2013 in brief: Surprisingly not awful in an even more surprising stint as a member of the Dodgers.
2014 status: Signed a one-year deal with Pittsburgh.
I didn’t remember until now that I had titled the post about Edinson Volquez‘ arrival in Los Angeles simply “Report: Sigh.” I suppose that made sense because there had been almost no speculation about the Dodgers looking at him, the news appeared out of nowhere, and they didn’t seem to need him. Also appearing out of nowhere: the endless home runs he gave up as a Padre that threatened to destroy paying fans in the bleachers:
The Padres arguably have the worst starting rotation in baseball — so bad, that when Jason Marquis got hurt, it actually qualified as a problem — and even they said “you know what? Why don’t you just hit the road,” because when you get bounced after just 0.2 inning like he did against the Cubs five days ago, that’s not great.
That’s how bad he’s been, and that’s what happens when you’re mixing your usual control problems with a decreased ability to miss bats. Volquez’ swinging-strike percentage is down to 8.6%, the worst it’s been for him since back in 2007 with Texas. His velocity is down below 93 for the first time in his career, and he’s only really had one season in his career (2008) where he’s been both healthy and good, and WHY AM I ANALYZING EDINSON VOLQUEZ LIKE HE’S ANYTHING BUT AWFUL.
After a quick one-inning tuneup out of the bullpen, the Dodgers put him into the rotation… in Coors Field. I never thought much of Volquez, but that’s not exactly putting him in a position to succeed, is it? I attempted to look on the bright side about reported changes in his mound positioning, but our expectations were so low that when he managed to make it through four innings with only a single homer, it counted as a success. I think.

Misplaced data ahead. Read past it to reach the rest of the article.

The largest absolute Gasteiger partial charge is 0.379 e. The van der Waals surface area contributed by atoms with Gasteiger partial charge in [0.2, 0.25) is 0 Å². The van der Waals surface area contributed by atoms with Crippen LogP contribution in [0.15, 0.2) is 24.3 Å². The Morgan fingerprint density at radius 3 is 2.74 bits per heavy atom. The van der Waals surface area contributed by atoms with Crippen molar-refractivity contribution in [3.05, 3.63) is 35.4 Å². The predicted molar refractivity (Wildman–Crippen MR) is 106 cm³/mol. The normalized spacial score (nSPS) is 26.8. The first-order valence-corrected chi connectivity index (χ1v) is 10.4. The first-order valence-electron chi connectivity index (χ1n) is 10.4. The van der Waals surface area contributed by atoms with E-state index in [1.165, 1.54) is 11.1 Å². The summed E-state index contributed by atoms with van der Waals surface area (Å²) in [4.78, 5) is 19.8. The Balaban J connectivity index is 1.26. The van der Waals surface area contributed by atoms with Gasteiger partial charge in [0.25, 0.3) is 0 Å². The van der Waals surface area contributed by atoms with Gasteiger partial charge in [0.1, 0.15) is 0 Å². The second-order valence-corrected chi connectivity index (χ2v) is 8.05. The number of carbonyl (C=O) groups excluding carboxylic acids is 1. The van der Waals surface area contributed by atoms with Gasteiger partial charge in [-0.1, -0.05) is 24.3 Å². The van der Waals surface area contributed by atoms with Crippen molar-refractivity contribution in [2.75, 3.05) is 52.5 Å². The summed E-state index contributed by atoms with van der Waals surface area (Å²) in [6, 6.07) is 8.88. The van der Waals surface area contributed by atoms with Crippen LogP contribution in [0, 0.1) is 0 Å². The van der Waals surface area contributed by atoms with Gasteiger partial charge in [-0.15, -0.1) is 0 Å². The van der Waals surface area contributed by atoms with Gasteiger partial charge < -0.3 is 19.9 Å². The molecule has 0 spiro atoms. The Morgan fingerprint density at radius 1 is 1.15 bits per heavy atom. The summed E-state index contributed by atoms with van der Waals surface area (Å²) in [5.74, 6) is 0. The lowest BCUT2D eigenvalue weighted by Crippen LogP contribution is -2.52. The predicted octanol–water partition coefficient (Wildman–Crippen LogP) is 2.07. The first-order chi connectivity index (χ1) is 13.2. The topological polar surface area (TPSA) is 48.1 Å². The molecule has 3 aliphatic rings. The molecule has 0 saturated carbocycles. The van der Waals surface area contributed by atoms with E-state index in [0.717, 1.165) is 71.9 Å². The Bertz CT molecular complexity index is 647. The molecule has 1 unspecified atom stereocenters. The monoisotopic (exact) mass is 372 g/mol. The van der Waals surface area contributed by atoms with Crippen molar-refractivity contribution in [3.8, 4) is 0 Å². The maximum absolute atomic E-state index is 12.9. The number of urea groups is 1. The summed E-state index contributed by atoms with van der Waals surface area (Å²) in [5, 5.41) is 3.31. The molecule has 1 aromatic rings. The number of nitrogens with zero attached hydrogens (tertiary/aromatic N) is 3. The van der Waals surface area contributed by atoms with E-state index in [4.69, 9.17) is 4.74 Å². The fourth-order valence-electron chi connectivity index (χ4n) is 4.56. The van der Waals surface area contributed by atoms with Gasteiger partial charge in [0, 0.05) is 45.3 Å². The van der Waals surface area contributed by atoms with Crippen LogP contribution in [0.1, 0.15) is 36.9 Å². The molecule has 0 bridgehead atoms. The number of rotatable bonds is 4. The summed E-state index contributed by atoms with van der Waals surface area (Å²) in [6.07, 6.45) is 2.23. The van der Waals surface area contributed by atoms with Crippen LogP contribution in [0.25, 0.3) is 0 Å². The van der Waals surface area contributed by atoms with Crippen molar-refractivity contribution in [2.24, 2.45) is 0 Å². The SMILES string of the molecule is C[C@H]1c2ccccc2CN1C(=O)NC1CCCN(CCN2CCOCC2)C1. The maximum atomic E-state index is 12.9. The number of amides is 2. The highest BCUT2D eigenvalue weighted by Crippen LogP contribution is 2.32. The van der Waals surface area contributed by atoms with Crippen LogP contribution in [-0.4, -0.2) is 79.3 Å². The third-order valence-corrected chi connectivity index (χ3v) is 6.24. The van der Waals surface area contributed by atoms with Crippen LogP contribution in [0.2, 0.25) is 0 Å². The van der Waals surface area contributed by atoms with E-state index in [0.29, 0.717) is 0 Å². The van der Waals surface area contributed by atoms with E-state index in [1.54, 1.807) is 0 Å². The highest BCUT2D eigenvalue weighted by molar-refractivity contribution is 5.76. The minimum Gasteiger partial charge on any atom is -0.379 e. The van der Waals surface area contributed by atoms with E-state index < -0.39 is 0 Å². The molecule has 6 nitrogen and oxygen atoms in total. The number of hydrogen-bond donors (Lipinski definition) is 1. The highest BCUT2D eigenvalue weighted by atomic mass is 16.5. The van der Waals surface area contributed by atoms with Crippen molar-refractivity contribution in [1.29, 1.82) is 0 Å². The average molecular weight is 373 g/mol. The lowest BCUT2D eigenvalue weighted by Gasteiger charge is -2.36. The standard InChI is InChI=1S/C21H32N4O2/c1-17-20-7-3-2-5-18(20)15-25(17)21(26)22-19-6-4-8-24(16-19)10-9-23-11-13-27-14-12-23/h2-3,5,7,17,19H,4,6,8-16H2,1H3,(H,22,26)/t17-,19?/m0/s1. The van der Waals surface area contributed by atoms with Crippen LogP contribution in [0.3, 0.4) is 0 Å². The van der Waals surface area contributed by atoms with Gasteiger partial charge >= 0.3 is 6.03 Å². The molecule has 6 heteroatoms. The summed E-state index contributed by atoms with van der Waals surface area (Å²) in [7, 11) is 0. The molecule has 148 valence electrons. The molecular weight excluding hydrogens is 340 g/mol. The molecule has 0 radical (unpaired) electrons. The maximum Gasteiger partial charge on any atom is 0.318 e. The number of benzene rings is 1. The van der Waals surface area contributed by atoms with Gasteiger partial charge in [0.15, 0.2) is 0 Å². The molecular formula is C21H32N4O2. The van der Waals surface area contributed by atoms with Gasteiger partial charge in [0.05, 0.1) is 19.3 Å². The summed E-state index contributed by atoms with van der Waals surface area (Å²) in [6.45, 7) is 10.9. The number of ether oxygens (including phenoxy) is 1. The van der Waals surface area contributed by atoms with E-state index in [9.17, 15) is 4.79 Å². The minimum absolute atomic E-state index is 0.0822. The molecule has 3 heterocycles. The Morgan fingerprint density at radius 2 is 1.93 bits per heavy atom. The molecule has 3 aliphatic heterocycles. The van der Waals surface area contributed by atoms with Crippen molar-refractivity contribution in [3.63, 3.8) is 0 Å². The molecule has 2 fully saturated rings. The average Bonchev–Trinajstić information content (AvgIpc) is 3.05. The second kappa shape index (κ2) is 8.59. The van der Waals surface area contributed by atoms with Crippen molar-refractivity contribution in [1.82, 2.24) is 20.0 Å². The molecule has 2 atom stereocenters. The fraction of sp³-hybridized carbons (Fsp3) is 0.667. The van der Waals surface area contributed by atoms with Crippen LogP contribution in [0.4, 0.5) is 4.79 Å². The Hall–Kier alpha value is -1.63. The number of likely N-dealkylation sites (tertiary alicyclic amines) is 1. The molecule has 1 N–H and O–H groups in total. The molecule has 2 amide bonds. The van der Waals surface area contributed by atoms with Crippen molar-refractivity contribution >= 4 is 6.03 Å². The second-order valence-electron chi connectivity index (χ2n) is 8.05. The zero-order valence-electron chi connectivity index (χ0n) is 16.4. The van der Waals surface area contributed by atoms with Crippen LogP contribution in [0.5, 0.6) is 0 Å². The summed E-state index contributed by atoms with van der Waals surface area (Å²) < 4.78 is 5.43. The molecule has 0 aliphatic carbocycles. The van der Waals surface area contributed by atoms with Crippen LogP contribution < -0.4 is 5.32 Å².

Edinson Volquez wasn’t good, but… well, I guess I’m not quite sure how to end that sentence. It could have been worse, I guess? Volquez got to 0-2 on three of his first four hitters, but still allowed six hits (including a Todd Helton homer) and runs in each of his first three innings. He also retired the last six he faced and didn’t walk anyone before being lifted after 75 pitches and four innings, so I suppose he can take something positive away from this — even if the rest of us can’t.
Volquez made four more starts as a Dodger, and it’s surprising to me now to look and them and realize he wasn’t completely awful. Do you have any recollection of him striking out seven Giants without a single walk on Sept. 15? I can’t say I do. Overall, a 26/8 K/BB in 27 innings as a starter is pretty good, even if allowing five homers isn’t. Volquez somewhat surprisingly made the NLCS roster — he did not appear — and then even more surprisingly, collected $5m from the Pirates for 2014. If the Dodger coaching staff really did find something to fix over the last month, then the Pirates have themselves a steal. Otherwise, they might as well have just lit that cash on fire.
Next! To the bullpen with Chris Withrow!